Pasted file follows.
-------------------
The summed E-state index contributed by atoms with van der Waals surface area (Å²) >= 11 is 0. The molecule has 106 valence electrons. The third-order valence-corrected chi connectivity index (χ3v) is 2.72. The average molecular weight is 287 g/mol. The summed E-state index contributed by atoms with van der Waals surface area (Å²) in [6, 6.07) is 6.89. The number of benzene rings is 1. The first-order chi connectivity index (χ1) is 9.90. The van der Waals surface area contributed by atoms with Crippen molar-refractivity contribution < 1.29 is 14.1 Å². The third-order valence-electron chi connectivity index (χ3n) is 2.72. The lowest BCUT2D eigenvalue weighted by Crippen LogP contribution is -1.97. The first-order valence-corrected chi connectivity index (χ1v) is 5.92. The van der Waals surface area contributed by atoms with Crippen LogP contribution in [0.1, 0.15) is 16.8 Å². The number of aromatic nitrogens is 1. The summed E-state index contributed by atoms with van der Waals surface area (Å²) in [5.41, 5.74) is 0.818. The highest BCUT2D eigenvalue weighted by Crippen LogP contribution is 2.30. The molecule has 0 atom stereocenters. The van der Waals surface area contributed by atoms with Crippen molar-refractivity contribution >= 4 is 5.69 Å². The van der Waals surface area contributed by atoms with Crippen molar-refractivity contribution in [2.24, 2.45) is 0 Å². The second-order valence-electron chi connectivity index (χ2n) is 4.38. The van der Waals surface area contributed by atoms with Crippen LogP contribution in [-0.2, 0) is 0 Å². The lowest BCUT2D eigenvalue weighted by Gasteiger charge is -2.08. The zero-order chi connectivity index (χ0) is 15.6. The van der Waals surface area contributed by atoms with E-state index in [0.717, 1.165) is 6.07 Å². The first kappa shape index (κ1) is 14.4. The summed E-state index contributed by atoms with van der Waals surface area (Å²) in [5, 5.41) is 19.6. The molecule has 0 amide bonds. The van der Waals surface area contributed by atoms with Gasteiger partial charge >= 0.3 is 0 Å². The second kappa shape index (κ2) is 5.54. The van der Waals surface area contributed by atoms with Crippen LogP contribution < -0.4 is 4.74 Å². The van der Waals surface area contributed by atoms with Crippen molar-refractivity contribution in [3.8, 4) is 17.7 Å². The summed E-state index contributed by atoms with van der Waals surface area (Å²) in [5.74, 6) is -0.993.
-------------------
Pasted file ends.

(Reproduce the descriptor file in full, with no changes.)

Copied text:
The summed E-state index contributed by atoms with van der Waals surface area (Å²) >= 11 is 0. The molecule has 106 valence electrons. The third-order valence-corrected chi connectivity index (χ3v) is 2.72. The average molecular weight is 287 g/mol. The summed E-state index contributed by atoms with van der Waals surface area (Å²) in [6, 6.07) is 6.89. The number of benzene rings is 1. The first-order chi connectivity index (χ1) is 9.90. The van der Waals surface area contributed by atoms with Crippen molar-refractivity contribution < 1.29 is 14.1 Å². The third-order valence-electron chi connectivity index (χ3n) is 2.72. The lowest BCUT2D eigenvalue weighted by Crippen LogP contribution is -1.97. The first-order valence-corrected chi connectivity index (χ1v) is 5.92. The van der Waals surface area contributed by atoms with Crippen LogP contribution in [0.1, 0.15) is 16.8 Å². The number of aromatic nitrogens is 1. The summed E-state index contributed by atoms with van der Waals surface area (Å²) in [5.41, 5.74) is 0.818. The highest BCUT2D eigenvalue weighted by Crippen LogP contribution is 2.30. The molecule has 0 atom stereocenters. The van der Waals surface area contributed by atoms with Crippen molar-refractivity contribution >= 4 is 5.69 Å². The van der Waals surface area contributed by atoms with Crippen molar-refractivity contribution in [2.24, 2.45) is 0 Å². The second-order valence-electron chi connectivity index (χ2n) is 4.38. The van der Waals surface area contributed by atoms with Crippen LogP contribution in [-0.2, 0) is 0 Å². The lowest BCUT2D eigenvalue weighted by Gasteiger charge is -2.08. The zero-order chi connectivity index (χ0) is 15.6. The van der Waals surface area contributed by atoms with E-state index in [0.717, 1.165) is 6.07 Å². The first kappa shape index (κ1) is 14.4. The summed E-state index contributed by atoms with van der Waals surface area (Å²) in [5, 5.41) is 19.6. The molecule has 0 amide bonds. The van der Waals surface area contributed by atoms with Gasteiger partial charge >= 0.3 is 0 Å². The second kappa shape index (κ2) is 5.54. The van der Waals surface area contributed by atoms with Crippen LogP contribution < -0.4 is 4.74 Å². The van der Waals surface area contributed by atoms with Crippen molar-refractivity contribution in [3.8, 4) is 17.7 Å². The summed E-state index contributed by atoms with van der Waals surface area (Å²) in [5.74, 6) is -0.993.